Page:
The accident happened three weeks later. A fellow schoolboy ran into Jacques from behind, sending him falling toward a teacher’s desk. His head contacted a sharp wooden corner, breaking his glasses and rendering Jacques unconscious. One eye was lost and the other had a detached retina. The next morning doctors operated, rendering him completely blind.
Lusseyran was retrospectively thankful the accident happened while he was still young and adaptable. Within a month, he was walking again, with the guidance of his parents. In another month, he began to read in braille.
The eight year-old discovered blindness was not at all as he imagined it. For days after the accident, he tried to see in the normal way, outward with focused intent, but there was only the anguish of a black void. But then he realized he was looking “too far off and on the surface of things.” He began to look more closely, “not at things, but at a world closer to myself, looking from an inner place to one further within, instead of clinging to the movement of sight toward the world outside.
“Immediately, the substance of the universe drew together, redefined and peopled itself anew. I was aware of a radiance emanating from a place I knew nothing about, a place which might as well have been outside me as within. But radiance was there, or, to put it more precisely, light. It was a fact, for light was there.”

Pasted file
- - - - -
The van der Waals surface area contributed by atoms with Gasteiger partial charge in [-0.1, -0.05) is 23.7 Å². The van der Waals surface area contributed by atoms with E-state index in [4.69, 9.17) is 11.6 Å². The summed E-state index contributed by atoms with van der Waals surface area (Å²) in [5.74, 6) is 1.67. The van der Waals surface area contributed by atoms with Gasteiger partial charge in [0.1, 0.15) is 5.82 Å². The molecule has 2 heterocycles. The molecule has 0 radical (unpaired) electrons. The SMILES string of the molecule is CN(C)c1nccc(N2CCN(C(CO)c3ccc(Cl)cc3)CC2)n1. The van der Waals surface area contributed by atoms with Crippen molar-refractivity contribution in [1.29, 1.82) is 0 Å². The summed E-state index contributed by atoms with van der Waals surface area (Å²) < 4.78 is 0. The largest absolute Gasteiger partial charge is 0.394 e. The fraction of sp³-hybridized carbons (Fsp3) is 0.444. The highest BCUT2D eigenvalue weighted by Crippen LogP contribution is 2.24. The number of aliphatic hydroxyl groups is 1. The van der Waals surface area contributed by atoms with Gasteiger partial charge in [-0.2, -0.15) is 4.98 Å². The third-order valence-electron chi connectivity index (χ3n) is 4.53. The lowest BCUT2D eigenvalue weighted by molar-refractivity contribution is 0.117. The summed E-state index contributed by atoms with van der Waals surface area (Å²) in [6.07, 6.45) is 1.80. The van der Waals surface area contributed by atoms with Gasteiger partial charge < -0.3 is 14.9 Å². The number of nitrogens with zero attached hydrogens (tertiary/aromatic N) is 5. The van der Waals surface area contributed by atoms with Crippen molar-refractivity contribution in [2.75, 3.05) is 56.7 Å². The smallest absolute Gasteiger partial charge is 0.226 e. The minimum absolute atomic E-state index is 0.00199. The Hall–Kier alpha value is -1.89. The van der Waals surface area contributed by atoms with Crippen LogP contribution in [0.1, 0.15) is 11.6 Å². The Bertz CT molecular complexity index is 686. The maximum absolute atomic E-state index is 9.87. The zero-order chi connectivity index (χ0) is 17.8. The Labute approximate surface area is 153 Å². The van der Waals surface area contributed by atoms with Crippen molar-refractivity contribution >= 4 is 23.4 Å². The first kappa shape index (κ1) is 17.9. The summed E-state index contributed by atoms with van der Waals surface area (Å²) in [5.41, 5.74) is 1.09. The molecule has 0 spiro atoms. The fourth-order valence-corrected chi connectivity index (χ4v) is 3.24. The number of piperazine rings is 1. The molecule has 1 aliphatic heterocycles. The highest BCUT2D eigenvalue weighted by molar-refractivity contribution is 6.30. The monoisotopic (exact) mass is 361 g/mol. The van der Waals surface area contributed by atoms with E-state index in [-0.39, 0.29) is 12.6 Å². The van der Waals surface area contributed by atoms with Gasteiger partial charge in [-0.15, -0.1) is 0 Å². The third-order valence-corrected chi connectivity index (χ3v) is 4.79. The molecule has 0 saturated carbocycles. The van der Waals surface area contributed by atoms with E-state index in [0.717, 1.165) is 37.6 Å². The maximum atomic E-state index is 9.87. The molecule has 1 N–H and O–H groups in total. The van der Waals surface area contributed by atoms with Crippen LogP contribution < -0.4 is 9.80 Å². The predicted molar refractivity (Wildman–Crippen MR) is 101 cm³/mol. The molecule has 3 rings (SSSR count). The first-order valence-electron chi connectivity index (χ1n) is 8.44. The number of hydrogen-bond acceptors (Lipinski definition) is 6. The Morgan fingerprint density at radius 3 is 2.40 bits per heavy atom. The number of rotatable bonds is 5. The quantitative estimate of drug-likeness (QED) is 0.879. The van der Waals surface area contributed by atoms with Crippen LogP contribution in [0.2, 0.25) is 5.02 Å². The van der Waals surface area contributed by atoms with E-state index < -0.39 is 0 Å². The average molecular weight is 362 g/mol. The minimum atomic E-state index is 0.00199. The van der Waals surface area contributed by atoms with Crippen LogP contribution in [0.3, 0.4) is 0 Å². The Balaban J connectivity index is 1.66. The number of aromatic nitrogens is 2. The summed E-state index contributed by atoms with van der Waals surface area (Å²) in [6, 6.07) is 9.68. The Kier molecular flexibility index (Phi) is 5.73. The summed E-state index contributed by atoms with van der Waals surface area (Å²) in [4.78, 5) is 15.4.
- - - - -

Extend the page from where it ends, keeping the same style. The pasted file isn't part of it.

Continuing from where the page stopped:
“I found light and joy at the same moment and I can say without hesitation that from that time on, light and joy have never been separated in my experience. I have had them or lost them together.
“A light so continuous and so intense was so far beyond my comprehension that I sometimes doubted it,” the author recalled. He could perceive light streaming through the foliage of plants of trees or emanating from people. This is not to say the radiance was constant. If he was angry or afraid, the light withdrew, leaving darkness it its place. If he was playing games with friends and he “suddenly grew anxious to win, to be first at all costs,” then all at once he could see nothing.
Calmness and serenity brought his companion back. When young Jacques approached people with confidence and thought well of them, he was “rewarded with light.”